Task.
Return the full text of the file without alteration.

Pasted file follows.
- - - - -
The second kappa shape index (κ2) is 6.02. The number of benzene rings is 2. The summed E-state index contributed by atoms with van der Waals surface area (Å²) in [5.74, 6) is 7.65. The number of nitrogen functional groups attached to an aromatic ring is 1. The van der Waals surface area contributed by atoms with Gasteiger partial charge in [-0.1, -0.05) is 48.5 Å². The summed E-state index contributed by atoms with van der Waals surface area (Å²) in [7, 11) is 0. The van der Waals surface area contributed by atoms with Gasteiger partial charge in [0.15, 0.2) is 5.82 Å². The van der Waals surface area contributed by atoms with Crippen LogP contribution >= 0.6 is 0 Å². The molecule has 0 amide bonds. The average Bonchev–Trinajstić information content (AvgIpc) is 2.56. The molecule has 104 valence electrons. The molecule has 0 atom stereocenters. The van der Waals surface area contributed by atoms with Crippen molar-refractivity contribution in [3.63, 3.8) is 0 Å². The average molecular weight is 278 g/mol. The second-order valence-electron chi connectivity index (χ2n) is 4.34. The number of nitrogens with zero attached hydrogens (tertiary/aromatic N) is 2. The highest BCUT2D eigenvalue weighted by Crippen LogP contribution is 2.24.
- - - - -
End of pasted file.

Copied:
The second kappa shape index (κ2) is 6.02. The number of benzene rings is 2. The summed E-state index contributed by atoms with van der Waals surface area (Å²) in [5.74, 6) is 7.65. The number of nitrogen functional groups attached to an aromatic ring is 1. The van der Waals surface area contributed by atoms with Gasteiger partial charge in [-0.1, -0.05) is 48.5 Å². The summed E-state index contributed by atoms with van der Waals surface area (Å²) in [7, 11) is 0. The van der Waals surface area contributed by atoms with Gasteiger partial charge in [0.15, 0.2) is 5.82 Å². The van der Waals surface area contributed by atoms with Crippen LogP contribution >= 0.6 is 0 Å². The molecule has 0 amide bonds. The average Bonchev–Trinajstić information content (AvgIpc) is 2.56. The molecule has 104 valence electrons. The molecule has 0 atom stereocenters. The van der Waals surface area contributed by atoms with Crippen molar-refractivity contribution in [3.63, 3.8) is 0 Å². The average molecular weight is 278 g/mol. The second-order valence-electron chi connectivity index (χ2n) is 4.34. The number of nitrogens with zero attached hydrogens (tertiary/aromatic N) is 2. The highest BCUT2D eigenvalue weighted by Crippen LogP contribution is 2.24.